Edited by jcsprowls, 13 February 2011 - 11:22 AM.

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#47 Jake K

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Posted 13 February 2011 - 04:32 PM

It depends which sector you're talking about. Contemporary menswear... typically it's thrown over the wall to patternmakers.


...to someone like JC, who is then typically thoroughly tortured by ignorant demands without fair compensation. (Remember this is me saying this, not JC.) Seriously, a patternmaker of JC's caliber is critical to the success of any young, talented designer who cannot draft... yet most of their businesses seem unwilling or unable to compensate someone like him in the manner called for.

Result: good ideas, executed like "drek" (Yiddish for crap), on the runway, and in the stores.

A hint to young designers reading the forum: find a patternmaker like JC to make your ideas a reality. THEN PAY THEM PROPERLY.
Jacob Kozinn
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http://jacobkozinn.com

#48 MANSIE WAUCH

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Posted 14 February 2011 - 01:09 AM

They don,t have to be bespoke, a better cut on those garments would reflect them in a much better light, and a designer should know about cut and make up, its part of their job, otherwise they might just as well be an artist drawing clothes.



Isn't that about what 99% of them already are?

#49 Nishijin

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Posted 14 February 2011 - 02:58 AM

Ick..... please say this is a knock-off. I think my enthusiam for (admittedly unwearable) "buisiness frock" has cooled considerably.

http://www.raffaello...er-2010-11.html



Sadly, it is much much much better than those "tuxedo trousers" :Black Eye:
http://www.raffaello...er-2010-11.html


Edit : Hell, I've just seen the price... Man, I really have to increase my prices, those train wreck are more expensive than what I charge for bespoke, hand-made ones... What a mistake I made by choosing Ambrosi as a point of reference...
http://www.paulgrassart.com

Clothes make the man. Naked people have little or no influence on society.
Mark Twain

#50 jcsprowls

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Posted 14 February 2011 - 04:53 AM

I guess I need to understand how you set your pricing, Nishjin. The coat sample you're referring to is properly priced for what it is.
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#51 Schneidergott

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Posted 14 February 2011 - 05:26 AM

Sadly, it is much much much better than those "tuxedo trousers" :Black Eye:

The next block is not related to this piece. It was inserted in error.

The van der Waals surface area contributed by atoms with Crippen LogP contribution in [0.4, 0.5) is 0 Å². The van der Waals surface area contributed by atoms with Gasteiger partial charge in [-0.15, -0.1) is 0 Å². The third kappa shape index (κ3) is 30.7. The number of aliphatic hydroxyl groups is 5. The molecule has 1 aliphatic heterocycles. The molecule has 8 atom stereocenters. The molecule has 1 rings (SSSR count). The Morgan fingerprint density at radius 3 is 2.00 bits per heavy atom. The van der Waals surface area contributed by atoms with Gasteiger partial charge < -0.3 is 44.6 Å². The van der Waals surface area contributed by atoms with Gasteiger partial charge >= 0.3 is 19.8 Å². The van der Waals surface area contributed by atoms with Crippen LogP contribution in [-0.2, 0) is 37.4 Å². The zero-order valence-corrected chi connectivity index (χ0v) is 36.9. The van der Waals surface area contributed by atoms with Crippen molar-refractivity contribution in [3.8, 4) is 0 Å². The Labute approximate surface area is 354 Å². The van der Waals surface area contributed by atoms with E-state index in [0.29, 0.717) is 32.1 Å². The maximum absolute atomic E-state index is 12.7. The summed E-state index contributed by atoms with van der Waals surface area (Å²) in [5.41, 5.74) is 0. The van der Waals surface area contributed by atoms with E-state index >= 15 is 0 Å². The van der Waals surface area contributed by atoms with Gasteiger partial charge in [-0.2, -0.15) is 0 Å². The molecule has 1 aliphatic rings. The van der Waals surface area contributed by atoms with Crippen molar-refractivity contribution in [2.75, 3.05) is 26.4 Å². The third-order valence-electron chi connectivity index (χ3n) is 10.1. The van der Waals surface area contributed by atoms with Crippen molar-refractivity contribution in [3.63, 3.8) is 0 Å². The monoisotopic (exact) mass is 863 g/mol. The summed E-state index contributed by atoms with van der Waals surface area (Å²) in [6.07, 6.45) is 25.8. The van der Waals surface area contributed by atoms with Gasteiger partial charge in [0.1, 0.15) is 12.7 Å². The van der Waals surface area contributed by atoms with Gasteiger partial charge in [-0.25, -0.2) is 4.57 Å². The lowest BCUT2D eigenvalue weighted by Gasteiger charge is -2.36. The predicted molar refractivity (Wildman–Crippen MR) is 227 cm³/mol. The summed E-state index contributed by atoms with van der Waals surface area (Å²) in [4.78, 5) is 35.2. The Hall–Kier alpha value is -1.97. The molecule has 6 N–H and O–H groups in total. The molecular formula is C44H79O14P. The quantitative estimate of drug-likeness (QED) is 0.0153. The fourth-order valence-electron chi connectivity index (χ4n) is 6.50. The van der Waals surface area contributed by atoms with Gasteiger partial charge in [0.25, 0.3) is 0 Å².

http://www.raffaello...er-2010-11.html


Edit : Hell, I've just seen the price... Man, I really have to increase my prices, those train wreck are more expensive than what I charge for bespoke, hand-made ones... What a mistake I made by choosing Ambrosi as a point of reference...



There are a few T-shirts for sale for about the same price (+/- $400.00) :shock:

"Nur der ist Meister seiner Kunst, der immer sucht, das Gute zu verbessern und niemals glaubt, das Beste schon zu haben."
"Only he is a master of his art who always seeks to improve the good and never believes to have the best already"

http://www.dressedwell.net/ It's snarky, but fun.


#52 Nishijin

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Posted 14 February 2011 - 07:15 PM

I guess I need to understand how you set your pricing, Nishjin. The coat sample you're referring to is properly priced for what it is.


Sorry, I've lost you. What coat sample ?

I set my pricing by estimating the time I need and multiplying by a time rate. I check the price is then OK to my market and relatively to my competitors.
I was not saying that I charge too low (though some competitors say me so), but rather that 900$ for these joke of trousers is an insane price.
http://www.paulgrassart.com

Clothes make the man. Naked people have little or no influence on society.
Mark Twain

#53 jcsprowls

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Posted 15 February 2011 - 01:32 AM

The coat that IB is talking about (viz. the sample in question - you'll need to scroll up for the link), is properly priced at $1400. *You* may not value it that much. But, all its time & materials plus fair margins, it's price is spot-on.

Like I said, elsewhere, it's a viable market to attract RTW consumers away from conventional brands.
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#54 Nishijin

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Posted 15 February 2011 - 02:15 AM

The coat may be fair price. I was talking about the "trousers". Not that 900$ could not be a fair price for trousers, but at that price, I would expect a better cut and better making (take a look at the fly).
http://www.paulgrassart.com

Clothes make the man. Naked people have little or no influence on society.
Mark Twain